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Publication numberUS6321105 B1
Publication typeGrant
Application numberUS 09/287,268
Publication dateNov 20, 2001
Filing dateApr 7, 1999
Priority dateApr 8, 1998
Fee statusLapsed
Also published asCA2327705A1, EP1070262A1, WO1999051994A1
Publication number09287268, 287268, US 6321105 B1, US 6321105B1, US-B1-6321105, US6321105 B1, US6321105B1
InventorsBruce G. Jenkins, Joe B. Mandeville, Friedrich M. Cavagna
Original AssigneeBracco S.P.A.
Export CitationBiBTeX, EndNote, RefMan
External Links: USPTO, USPTO Assignment, Espacenet
Method for diagnosing neurological, neurodegenerative and psychiatric diseases by magnetic resonance imaging using contrast agents with high magnetic susceptibility and extended plasma half life
US 6321105 B1
Abstract
A method for Magnetic Resonance Imaging (MRI) of changes in neurotransmitter and neuroreceptor activity as a metabolic response to diagnostic challenge or therapeutic treatment in a patient with suspected or already diagnosed mental illnesses of psychiatric, neurodegnerative or neurological nature, by (a) administering to a patient a drug eliciting an MRI detectable hemodynamic response; (b) administering to the patient an MRI contrast agent with high magnetic susceptibility, and then (c) measuring, in a spatially and temporally resolved manner, relative Cerebral Blood Volume (rCBV) changes associated to neuronal activation using T2- or T2*-weighted MRI scans at the equilibrium distribution of said contrast agent.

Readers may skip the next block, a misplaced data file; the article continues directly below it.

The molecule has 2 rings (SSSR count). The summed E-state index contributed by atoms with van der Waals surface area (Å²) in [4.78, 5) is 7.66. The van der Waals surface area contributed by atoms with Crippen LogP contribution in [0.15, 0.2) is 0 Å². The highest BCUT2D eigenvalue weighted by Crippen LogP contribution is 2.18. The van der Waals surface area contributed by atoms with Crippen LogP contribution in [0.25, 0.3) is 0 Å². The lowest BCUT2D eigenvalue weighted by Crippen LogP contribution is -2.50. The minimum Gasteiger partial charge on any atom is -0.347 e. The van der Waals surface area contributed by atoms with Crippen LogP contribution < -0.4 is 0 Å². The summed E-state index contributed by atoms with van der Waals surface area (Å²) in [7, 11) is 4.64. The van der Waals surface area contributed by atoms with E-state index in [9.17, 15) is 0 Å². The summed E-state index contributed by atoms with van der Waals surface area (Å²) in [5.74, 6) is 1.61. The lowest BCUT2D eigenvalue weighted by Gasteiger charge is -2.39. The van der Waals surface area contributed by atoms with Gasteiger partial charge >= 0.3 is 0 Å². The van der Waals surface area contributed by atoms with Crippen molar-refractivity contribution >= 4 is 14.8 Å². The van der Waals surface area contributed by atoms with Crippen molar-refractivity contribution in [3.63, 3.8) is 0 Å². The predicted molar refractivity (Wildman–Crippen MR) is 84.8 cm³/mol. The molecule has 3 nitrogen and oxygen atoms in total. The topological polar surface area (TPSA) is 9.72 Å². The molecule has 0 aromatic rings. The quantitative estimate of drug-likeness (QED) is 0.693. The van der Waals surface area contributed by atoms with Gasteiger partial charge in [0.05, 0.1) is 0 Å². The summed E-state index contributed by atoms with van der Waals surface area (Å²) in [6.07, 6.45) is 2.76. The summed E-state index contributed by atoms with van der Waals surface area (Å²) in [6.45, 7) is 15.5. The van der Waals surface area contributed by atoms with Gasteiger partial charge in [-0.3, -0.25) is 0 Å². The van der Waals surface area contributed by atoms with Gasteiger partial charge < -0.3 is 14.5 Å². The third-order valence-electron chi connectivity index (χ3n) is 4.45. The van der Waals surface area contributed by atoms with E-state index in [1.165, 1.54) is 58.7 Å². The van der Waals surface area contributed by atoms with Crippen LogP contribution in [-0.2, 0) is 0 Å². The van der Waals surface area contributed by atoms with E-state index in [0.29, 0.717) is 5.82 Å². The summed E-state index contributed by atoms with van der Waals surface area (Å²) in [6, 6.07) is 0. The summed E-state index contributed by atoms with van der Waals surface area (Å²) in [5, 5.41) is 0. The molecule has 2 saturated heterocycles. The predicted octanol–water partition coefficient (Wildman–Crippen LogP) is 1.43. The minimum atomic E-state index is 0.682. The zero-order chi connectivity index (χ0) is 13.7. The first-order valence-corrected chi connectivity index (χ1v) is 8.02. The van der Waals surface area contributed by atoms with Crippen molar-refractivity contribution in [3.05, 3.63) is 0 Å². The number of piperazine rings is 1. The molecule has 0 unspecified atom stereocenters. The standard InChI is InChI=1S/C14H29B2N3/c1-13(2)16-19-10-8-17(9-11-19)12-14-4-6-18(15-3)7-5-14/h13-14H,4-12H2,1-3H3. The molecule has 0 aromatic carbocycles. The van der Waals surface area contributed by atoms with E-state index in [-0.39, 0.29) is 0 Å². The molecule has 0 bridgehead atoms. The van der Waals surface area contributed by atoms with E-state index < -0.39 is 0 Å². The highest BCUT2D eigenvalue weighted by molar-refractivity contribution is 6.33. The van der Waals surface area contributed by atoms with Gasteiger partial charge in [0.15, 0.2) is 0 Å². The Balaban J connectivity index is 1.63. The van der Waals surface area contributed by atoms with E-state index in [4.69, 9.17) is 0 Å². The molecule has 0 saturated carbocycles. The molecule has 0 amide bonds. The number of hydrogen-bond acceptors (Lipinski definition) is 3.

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Claims(18)
What is claimed is:
1. A method for magnetic resonance imaging (MRI) of changes in neurotransmitter and neuroreceptor activity as a metabolic response to diagnostic challenge or therapeutic treatment in a patient with suspected or already diagnosed mental illnesses of psychiatric, neurodegenerative or neurological nature, comprising the steps of:
(a) administering to said patient a drug eliciticiting an MRI detectable hemodynamic response;
(b) administering to said patient an MRI ferromagnetic, antiferromagnetic or superparamagnetic contrast agent with high magnetic susceptibility and
(c) measuring, in a spatially and temporally resolved manner, relative Cerebral Blood Volume (rCBV) changes associated to neuronal activating using T2- or T2*-weighted MRI scans at the equilibrium distribution of said contrast agent.